Part 42:  Flagstaff, AZ to San Diego, CA


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The Trip

We arrived in Flagstaff quite late after a full day's travel in rain, overcast and later bright sun.  We spent the night in a standard RV campground since we had stayed there before and knew the condition of the place.  Plus, it was close and they had open spots.  Next morning, the sound of a noisy gasoline engine woke me up.

The photos below are what we saw.

The annoying motor noise was the gasoline powered water pump on this water delivery truck.  The campsite had to have all its water brought in by tanker.  3 trucks arrived and unloaded their cargo in just a few hours.  I do not know the circumstances that prevented the site from being on a well or city water, but it did reinforce that water is a scarce commodity in this part of the world.

On our way south on I-17 from Flagstaff, we passed a scenic overlook that gave us a reasonable view of the valley to the west of the freeway.

In the distance the cliffs around Sedona, AZ were visible.

We got into metro-Phoenix and stopped for diesel.  Within seconds I was panhandled by this gal.  The rear view was "remarkable" for a variety of reasons, exposure of crevice in her anatomy being one of them.  But as fate would have it she was not in the right place at the right time for such a photo.

Instead, viewers will have to be satisfied with a front view.  Her face looks like a male friend of ours.....

We had an odd smell in the cab so we tilted it to allow inspection of components.  We spotted what appears to be an exhaust leak from the turbocharger, perhaps an inner seal.

Closer to Tucson, we spotted this space-age add-on to existing trailers to reduce aerodynamic drag and improve fuel economy.

We arrived at the parent's place in Tucson and next morning I spotted this barrel cactus flower in bloom.  Note the ant at the right of the photo.

Before the monsoon clouds started to build, the visibility of the west end of the Santa Catalina Mountains was great.

While nosing around the backyard, I spotted a different species of barrel cactus that was sporting a nice blossom.

I have always been fascinated by ruggedness of the west end of the Catalinas.

The cliffs on the north side of Pusch Ridge are formidable indeed.

The house looked great and the photo above shows the nice job that was done on the kitchen remodel.

The color and pattern of the granite play well against one another.

The best part of the remodel, in my opinion, is the "officer's club" area (bar) done in a WW-II theme.  My father was a Spitfire/P-40 pilot during the war.

The fireplace in the living room was done in southwestern motif.

While we were in Divide, CO our friends gave us a sample of their sourdough starter that had survived the trip from Alaska many years earlier.  Katleen utilized the starter to cook some sourdough pancakes.  Above is the batter as it is fermenting from the starter.

After a couple of days, it was time to roll on to San Diego.  We passed Picacho Peak near Red Rock, AZ.  The peak is a volcanic plug that has been exposed from weathering and is one of the major landmarks in the region.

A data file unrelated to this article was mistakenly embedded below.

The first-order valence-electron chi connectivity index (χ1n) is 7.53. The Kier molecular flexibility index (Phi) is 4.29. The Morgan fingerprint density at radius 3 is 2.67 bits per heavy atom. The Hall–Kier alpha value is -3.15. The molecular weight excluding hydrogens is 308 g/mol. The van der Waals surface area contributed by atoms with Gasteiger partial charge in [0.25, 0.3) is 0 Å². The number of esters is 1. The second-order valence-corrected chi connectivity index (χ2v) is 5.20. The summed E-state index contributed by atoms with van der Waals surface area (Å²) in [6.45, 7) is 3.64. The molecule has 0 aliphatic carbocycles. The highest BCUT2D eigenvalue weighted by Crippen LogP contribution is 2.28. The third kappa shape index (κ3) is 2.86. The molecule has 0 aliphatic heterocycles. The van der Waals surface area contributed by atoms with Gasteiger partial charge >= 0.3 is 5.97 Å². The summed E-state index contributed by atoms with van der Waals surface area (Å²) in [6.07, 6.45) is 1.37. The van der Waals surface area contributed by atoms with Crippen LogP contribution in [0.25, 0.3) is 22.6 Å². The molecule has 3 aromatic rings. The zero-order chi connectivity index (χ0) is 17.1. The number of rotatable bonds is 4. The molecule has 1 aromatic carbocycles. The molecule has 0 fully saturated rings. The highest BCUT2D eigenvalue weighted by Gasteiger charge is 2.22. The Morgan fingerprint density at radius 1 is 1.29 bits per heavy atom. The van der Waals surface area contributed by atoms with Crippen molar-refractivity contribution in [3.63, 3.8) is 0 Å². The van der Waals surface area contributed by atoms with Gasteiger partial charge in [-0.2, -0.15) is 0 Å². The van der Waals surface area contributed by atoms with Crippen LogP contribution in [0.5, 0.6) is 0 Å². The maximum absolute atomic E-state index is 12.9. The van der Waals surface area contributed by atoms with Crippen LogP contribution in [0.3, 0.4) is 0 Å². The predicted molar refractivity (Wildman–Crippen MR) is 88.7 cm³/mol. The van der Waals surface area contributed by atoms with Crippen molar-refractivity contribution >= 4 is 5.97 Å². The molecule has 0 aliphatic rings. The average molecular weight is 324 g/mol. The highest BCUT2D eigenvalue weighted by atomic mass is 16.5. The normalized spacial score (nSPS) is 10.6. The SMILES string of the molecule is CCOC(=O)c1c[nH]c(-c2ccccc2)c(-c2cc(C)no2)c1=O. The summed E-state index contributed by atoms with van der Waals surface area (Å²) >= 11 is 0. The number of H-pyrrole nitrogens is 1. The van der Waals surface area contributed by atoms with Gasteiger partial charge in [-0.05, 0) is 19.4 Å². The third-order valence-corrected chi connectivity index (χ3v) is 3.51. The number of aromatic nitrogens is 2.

Past Gila Bend, AZ we encountered a solar farm under construction. 

Outside Yuma we passed these fields being burned.

To the west of Yuma, we crossed the new All-American Canal that diverts a major portion of the Colorado River to the Imperial Valley for irrigation of crops.  This portion of the route has to pass through the Buttercup Dunes.

Buttercup is a major sand play area and offers tall sand dunes and steep faces.  There is a camping area near the freeway as well as a Customs and Border Patrol facility.  It seems that the illegals find that crossing the fence just to the south of the visible ridge is quite convenient so agents are posted to intercede.

Just to the west of Ocotillo, CA at the base of "Mountain Springs Grade" on I-8 we encountered this big rig who had jack-knifed.  His ass end was nearly over the cliff.  When the CHP arrived, they provided guidance to him and he pulled himself free without a wrecker.  This was good because after suffering the boring freeway to get here I was in no mood to withstand an extended delay waiting for a wrecker from El Centro.

We crossed over the Tecate Divide near sunset and could see the Pacific Ocean in the distance.  The colors were nice, but not award-winning.

We were happy to return home.  After being gone for 5 months, the first walk through the door was a shock.    We had been gone sufficiently long that we forgot that we had completed an interior repainting action just before our departure.  My brain was pleasantly surprised to find new paint on the walls and the place clean and in good repair.

The last segment of this trip was both easy and boring.  We traveled only freeways for the duration of the trip from Flagstaff, AZ to Tucson to San Diego.  Freeways are good far getting miles behind you but not so good for entertainment.  I-8 from Casa Grande, AZ to Ocotillo, CA takes the prize for a boring road with nothing to see.  The worst part is that we have traveled it many times.  Sadly, it does not get better with repetition.

We are happy to be home.  Many thanks to those who offered us lodging at their homes and to those who showed us both kindness and hospitality.  Mi casa es su casa.

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